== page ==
Elsewhere in the industry, women are still more likely to hold senior creative roles than executive ones: Frida Giannini, for example,  is the creative director of the fashion house Gucci.

Ms Arnault, who will oversee all product-related activities, beat her younger brother, Antoine, to the coveted post. He remains at the men’s brand Berluti, also part of LVMH. Not that he will hold it against his sister, his elder by two years. The pair, who are from Bernard’s first marriage, struck a pact many years ago that, no matter what, they would never let personal rivalry – or LVMH – tear them apart. “We talked about how we needed to remain close, even in difficult times, that our individual destinies would have to take second place to what my father created,” Antoine has said, adding: “We’re very respectful of that strategy. Many companies have exploded because the heirs couldn’t agree.”

In the wings: family firms

Roberta Armani, 43, is the niece of the famous Giorgio. She has worked for her 78-year-old uncle for more than 20 years and embodies a new, glitzier version of the famous Italian fashion house. 

Kristina Blahnik, 39, is another niece; this time of the shoe maestro Manolo. As managing director, a role she inherited from her mother, she has helped to transform his business into a global powerhouse.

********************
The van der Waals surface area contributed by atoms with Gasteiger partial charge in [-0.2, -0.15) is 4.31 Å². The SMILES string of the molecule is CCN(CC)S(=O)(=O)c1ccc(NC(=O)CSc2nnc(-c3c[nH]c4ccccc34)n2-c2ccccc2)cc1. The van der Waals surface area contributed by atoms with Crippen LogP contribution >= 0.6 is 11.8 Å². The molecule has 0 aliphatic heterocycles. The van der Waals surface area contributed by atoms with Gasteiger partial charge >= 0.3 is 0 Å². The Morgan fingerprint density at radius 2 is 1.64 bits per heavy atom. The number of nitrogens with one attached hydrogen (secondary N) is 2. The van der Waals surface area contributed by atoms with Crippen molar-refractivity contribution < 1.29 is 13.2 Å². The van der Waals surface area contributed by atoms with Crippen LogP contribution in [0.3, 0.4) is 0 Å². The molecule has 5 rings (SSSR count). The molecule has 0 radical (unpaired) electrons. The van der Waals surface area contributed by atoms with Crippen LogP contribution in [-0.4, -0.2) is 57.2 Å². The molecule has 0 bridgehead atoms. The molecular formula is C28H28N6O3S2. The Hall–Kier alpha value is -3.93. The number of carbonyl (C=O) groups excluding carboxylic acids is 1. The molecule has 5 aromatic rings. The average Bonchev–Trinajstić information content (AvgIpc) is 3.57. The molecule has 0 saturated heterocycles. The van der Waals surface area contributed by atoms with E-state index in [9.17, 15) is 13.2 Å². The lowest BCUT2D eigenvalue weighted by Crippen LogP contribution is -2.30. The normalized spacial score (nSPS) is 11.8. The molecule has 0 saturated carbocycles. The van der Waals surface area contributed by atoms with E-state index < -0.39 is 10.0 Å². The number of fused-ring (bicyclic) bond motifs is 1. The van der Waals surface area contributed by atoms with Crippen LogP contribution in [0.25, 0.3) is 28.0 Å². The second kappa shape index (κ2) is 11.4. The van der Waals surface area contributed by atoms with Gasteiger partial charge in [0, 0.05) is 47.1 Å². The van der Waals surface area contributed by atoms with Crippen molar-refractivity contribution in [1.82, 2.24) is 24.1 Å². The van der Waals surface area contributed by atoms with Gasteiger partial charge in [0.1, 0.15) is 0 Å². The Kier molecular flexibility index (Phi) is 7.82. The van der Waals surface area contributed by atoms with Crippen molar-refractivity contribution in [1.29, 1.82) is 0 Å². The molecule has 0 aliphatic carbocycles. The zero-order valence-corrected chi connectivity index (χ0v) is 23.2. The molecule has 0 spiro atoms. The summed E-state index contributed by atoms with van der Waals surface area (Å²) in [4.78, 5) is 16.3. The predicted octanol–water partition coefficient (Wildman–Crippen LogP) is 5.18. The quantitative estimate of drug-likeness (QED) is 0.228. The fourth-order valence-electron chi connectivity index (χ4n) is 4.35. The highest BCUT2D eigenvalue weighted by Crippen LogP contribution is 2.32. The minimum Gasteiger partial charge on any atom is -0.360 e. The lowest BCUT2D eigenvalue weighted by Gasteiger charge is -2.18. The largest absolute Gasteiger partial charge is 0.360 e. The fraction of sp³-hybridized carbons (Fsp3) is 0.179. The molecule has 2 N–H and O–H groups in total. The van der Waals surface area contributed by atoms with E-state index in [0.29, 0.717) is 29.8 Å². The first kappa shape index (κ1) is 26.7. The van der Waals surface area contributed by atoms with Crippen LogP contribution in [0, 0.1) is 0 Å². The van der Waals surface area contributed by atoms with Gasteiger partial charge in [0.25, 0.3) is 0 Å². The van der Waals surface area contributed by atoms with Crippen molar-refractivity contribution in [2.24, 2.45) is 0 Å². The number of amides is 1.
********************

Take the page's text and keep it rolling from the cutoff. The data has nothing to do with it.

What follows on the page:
David Lauren, 42, is senior vice-president, advertising, marketing and corporate communications at Polo Ralph Lauren. He is the second of Ralph Lauren’s three children, and has been at  Polo since 2000.

Life and Style
ebookNow available in paperback
ebooks
ebookPart of The Independent’s new eBook series The Great Composers
  • Get to the point
Latest stories from i100
Have you tried new the Independent Digital Edition apps?
Independent Dating
and  

By clicking 'Search' you
are agreeing to our
Terms of Use.

ES Rentals

    iJobs Job Widget
    iJobs Fashion

    Guru Careers: Creative Director / Head of Creative

    £65K - £75K (DOE) + Benefits: Guru Careers: We are seeking a Creative Director...

    Recruitment Genius: IT Technical Support Engineer

    £18000 - £25000 per annum: Recruitment Genius: This successful IT reseller bas...

    Recruitment Genius: Sales Engineer / Technical Sales Representative - OTE £35k

    £30000 - £35000 per annum: Recruitment Genius: One of the Country's leading di...

    Recruitment Genius: Logistics Coordinator - Part-Time

    £10000 per annum: Recruitment Genius: This is an exciting opportunity to join ...

    Day In a Page

    Not even the 'putrid throat' could stop the Ross Poldark swoon-fest'

    Not even the 'putrid throat' could stop the Ross Poldark swoon-fest'

    How a costume drama became a Sunday night staple
    Miliband promises no stamp duty for first-time buyers as he pushes Tories on housing

    Miliband promises no stamp duty for first-time buyers

    Labour leader pushes Tories on housing
    Aviation history is littered with grand failures - from the the Bristol Brabazon to Concorde - but what went wrong with the SuperJumbo?

    Aviation history is littered with grand failures

    But what went wrong with the SuperJumbo?